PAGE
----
What Is Domain

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What Is Reverse Domain Hijacking?

Reverse domain hijacking is also known as reverse cybersquatting.

In
normal cybersquatting incidents, a party registers a domain name in bad
faith, knowing that the registration will negatively impact another
party through infringing on their brand.

For example, a
cybersquatter may register a misspelling of a popular domain with the
intention of selling it to the brand owner at a greatly inflated price.
Alternatively, the cybersquatting registrant may run advertising on a
site associated with the name, and usually to divert traffic from the
brand owner to a competitor – or their own competing business.

A
reverse domain hijacking occurs when the owner of a brand attempts to
gain control of a domain name legitimately registered by another party
through making false claims against the registrant.

An example of
reverse cybersquatting may be where a web site has been in existence for
many years under a generic word based domain and a new business starts
up under the same or similar name. The owner of the new business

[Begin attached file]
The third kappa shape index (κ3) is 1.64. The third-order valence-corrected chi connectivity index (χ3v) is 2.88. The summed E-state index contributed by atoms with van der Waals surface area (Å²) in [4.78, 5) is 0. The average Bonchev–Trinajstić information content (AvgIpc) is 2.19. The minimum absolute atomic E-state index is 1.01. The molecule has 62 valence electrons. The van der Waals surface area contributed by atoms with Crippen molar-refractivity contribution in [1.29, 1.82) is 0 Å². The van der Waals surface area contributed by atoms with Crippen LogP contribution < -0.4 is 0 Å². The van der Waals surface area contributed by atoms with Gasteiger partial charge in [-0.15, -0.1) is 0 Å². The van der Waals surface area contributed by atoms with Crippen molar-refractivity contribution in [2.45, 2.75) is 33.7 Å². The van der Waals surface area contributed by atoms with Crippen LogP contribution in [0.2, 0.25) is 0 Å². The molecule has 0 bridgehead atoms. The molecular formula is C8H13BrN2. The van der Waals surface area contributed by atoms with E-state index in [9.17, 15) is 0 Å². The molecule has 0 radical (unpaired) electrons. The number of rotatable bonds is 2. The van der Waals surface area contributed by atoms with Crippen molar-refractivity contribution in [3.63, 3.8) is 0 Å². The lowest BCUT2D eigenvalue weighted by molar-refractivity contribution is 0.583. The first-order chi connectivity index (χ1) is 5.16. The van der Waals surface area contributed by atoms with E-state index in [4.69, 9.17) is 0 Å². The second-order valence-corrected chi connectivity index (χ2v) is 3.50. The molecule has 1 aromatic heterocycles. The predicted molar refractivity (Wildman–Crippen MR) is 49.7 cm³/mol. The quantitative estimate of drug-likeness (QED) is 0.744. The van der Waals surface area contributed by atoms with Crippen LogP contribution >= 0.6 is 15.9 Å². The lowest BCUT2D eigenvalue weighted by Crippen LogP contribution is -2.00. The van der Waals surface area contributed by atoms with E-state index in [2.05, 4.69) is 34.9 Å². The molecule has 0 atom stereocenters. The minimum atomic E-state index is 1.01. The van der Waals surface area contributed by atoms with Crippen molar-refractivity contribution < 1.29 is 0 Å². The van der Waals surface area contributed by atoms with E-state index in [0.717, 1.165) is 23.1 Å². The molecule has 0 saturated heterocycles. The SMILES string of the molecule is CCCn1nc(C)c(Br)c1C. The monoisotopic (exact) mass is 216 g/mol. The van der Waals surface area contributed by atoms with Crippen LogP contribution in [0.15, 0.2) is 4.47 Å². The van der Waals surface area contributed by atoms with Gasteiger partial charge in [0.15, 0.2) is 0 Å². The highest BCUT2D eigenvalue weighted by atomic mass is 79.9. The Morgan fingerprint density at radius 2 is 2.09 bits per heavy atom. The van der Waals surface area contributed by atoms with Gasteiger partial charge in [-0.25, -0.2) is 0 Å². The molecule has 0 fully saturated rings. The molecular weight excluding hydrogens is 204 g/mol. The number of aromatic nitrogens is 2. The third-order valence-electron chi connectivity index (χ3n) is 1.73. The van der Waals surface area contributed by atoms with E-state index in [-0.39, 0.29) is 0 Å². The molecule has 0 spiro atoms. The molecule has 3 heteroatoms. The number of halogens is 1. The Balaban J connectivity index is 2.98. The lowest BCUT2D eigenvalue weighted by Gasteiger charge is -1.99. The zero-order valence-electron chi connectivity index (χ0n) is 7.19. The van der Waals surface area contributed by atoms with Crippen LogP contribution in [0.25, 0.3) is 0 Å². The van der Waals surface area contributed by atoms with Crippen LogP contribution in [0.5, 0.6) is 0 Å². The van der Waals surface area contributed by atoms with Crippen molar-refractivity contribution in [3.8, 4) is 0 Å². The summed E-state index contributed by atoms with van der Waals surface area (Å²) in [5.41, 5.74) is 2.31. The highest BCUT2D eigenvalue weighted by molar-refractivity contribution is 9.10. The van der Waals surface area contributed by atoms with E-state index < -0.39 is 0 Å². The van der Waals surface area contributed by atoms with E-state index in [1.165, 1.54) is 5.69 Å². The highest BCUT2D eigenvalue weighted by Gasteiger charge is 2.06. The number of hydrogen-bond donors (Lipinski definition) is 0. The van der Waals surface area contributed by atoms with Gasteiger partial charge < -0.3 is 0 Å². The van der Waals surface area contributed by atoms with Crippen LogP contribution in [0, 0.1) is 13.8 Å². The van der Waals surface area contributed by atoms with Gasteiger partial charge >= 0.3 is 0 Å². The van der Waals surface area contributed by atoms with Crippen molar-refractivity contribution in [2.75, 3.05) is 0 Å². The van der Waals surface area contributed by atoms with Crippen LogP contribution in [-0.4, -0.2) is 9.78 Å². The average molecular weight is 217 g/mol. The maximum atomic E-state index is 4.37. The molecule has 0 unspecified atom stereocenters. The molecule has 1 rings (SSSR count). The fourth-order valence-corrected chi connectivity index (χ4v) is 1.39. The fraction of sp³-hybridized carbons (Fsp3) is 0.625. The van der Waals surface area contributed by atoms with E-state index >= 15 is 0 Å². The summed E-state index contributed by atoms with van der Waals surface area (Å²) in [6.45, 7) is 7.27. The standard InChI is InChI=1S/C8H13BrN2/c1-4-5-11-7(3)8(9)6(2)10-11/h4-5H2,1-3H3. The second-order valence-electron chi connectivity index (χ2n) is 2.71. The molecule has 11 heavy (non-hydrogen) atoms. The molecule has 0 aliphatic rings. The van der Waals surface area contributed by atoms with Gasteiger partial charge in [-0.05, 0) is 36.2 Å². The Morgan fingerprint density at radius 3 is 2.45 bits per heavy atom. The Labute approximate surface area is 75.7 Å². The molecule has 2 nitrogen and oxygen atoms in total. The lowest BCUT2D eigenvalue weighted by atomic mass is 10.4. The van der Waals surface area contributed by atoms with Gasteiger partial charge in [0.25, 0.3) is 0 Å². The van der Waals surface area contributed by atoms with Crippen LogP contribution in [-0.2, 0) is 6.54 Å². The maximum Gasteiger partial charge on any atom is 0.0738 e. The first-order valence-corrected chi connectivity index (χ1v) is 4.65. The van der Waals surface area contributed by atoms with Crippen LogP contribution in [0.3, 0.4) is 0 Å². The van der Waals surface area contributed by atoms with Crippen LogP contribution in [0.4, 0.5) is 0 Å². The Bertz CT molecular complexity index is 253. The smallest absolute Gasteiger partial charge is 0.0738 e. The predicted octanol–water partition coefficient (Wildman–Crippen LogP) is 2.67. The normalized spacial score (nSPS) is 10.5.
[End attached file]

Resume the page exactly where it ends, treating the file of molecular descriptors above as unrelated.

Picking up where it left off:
discovers they cannot register the domain as it is already taken and
threatens the registrant with litigation.

There have also been
cases where companies with deep pockets have filed complaints under the
Uniform Domain Name Dispute Resolution Policy (often referred to as the
“UDRP”) simply because they want a particular name; even if it’s not
closely aligned with their brand or any of their products or services.

Even
if the brand owner doesn’t have a substantial and legitimate case, the
threat of legal proceedings can sometimes be enough to scare the
registrant into settling out of court or outside the UDRP – or the
equivalent of the policy in relation to country code Top Level Domains –
which may involve the transfer of the domain name to the complainant.

The
UDRP contains no real punishment or penalty to prevent or deter reverse
domain hijacking aside from it being noted in case files, which are
available to the public, that the complaint was lodged in bad faith and
constitutes an abuse of the administrative proceeding.

The
registrant needs to rely on the UDRP process to establish that they did
not register the name in bad faith and/or the name does not infringe on
the complainant’s trademarks. Unfortunately, should the Uniform Domain
Name Dispute Resolution Policy process fail in this respect, while there
are other avenues for contesting the decision, they are extremely
expensive.


Michael Bloch is an Australia-based online business consultant with many
years of experience in the web hosting and domain name services
industry. Michael is currently consulting for Domain Registration
Services, who have been providing domain names registration services since 1998. Start your domain name search now.

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